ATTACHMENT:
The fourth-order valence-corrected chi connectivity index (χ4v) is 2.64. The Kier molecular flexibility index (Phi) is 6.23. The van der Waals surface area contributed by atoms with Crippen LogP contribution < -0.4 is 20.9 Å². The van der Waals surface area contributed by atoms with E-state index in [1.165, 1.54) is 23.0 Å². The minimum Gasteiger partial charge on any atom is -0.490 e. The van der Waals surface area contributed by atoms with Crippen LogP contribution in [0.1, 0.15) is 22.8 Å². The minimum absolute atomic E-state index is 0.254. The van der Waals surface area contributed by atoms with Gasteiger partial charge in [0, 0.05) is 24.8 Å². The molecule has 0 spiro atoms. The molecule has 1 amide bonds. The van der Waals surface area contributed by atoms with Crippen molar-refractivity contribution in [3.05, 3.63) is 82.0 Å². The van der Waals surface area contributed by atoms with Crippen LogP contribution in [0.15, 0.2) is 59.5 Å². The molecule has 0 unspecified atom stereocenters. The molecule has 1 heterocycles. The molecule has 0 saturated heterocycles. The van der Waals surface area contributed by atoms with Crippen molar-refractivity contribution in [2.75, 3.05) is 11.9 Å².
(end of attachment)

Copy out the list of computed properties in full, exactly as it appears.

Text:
The fourth-order valence-corrected chi connectivity index (χ4v) is 2.64. The Kier molecular flexibility index (Phi) is 6.23. The van der Waals surface area contributed by atoms with Crippen LogP contribution < -0.4 is 20.9 Å². The van der Waals surface area contributed by atoms with E-state index in [1.165, 1.54) is 23.0 Å². The minimum Gasteiger partial charge on any atom is -0.490 e. The van der Waals surface area contributed by atoms with Crippen LogP contribution in [0.1, 0.15) is 22.8 Å². The minimum absolute atomic E-state index is 0.254. The van der Waals surface area contributed by atoms with Gasteiger partial charge in [0, 0.05) is 24.8 Å². The molecule has 0 spiro atoms. The molecule has 1 amide bonds. The van der Waals surface area contributed by atoms with Crippen molar-refractivity contribution in [3.05, 3.63) is 82.0 Å². The van der Waals surface area contributed by atoms with Crippen LogP contribution in [0.15, 0.2) is 59.5 Å². The molecule has 0 unspecified atom stereocenters. The molecule has 1 heterocycles. The molecule has 0 saturated heterocycles. The van der Waals surface area contributed by atoms with Crippen molar-refractivity contribution in [2.75, 3.05) is 11.9 Å².